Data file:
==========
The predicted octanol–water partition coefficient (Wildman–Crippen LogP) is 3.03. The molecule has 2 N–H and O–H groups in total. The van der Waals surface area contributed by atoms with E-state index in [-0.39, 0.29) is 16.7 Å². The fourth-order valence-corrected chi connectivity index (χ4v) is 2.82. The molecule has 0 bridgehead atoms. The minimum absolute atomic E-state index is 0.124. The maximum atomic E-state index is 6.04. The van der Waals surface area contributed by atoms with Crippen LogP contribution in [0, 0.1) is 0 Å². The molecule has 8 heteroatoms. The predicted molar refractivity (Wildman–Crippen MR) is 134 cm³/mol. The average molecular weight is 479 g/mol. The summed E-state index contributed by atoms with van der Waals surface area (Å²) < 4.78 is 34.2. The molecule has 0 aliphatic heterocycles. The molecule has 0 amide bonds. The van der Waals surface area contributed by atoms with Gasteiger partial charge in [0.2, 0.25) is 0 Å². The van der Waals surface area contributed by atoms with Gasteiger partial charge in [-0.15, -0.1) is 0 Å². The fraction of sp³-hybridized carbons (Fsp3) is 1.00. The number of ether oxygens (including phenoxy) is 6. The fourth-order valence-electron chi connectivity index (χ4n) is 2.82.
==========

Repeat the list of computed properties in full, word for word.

The predicted octanol–water partition coefficient (Wildman–Crippen LogP) is 3.03. The molecule has 2 N–H and O–H groups in total. The van der Waals surface area contributed by atoms with E-state index in [-0.39, 0.29) is 16.7 Å². The fourth-order valence-corrected chi connectivity index (χ4v) is 2.82. The molecule has 0 bridgehead atoms. The minimum absolute atomic E-state index is 0.124. The maximum atomic E-state index is 6.04. The van der Waals surface area contributed by atoms with Crippen LogP contribution in [0, 0.1) is 0 Å². The molecule has 8 heteroatoms. The predicted molar refractivity (Wildman–Crippen MR) is 134 cm³/mol. The average molecular weight is 479 g/mol. The summed E-state index contributed by atoms with van der Waals surface area (Å²) < 4.78 is 34.2. The molecule has 0 aliphatic heterocycles. The molecule has 0 amide bonds. The van der Waals surface area contributed by atoms with Gasteiger partial charge in [0.2, 0.25) is 0 Å². The van der Waals surface area contributed by atoms with Gasteiger partial charge in [-0.15, -0.1) is 0 Å². The fraction of sp³-hybridized carbons (Fsp3) is 1.00. The number of ether oxygens (including phenoxy) is 6. The fourth-order valence-electron chi connectivity index (χ4n) is 2.82.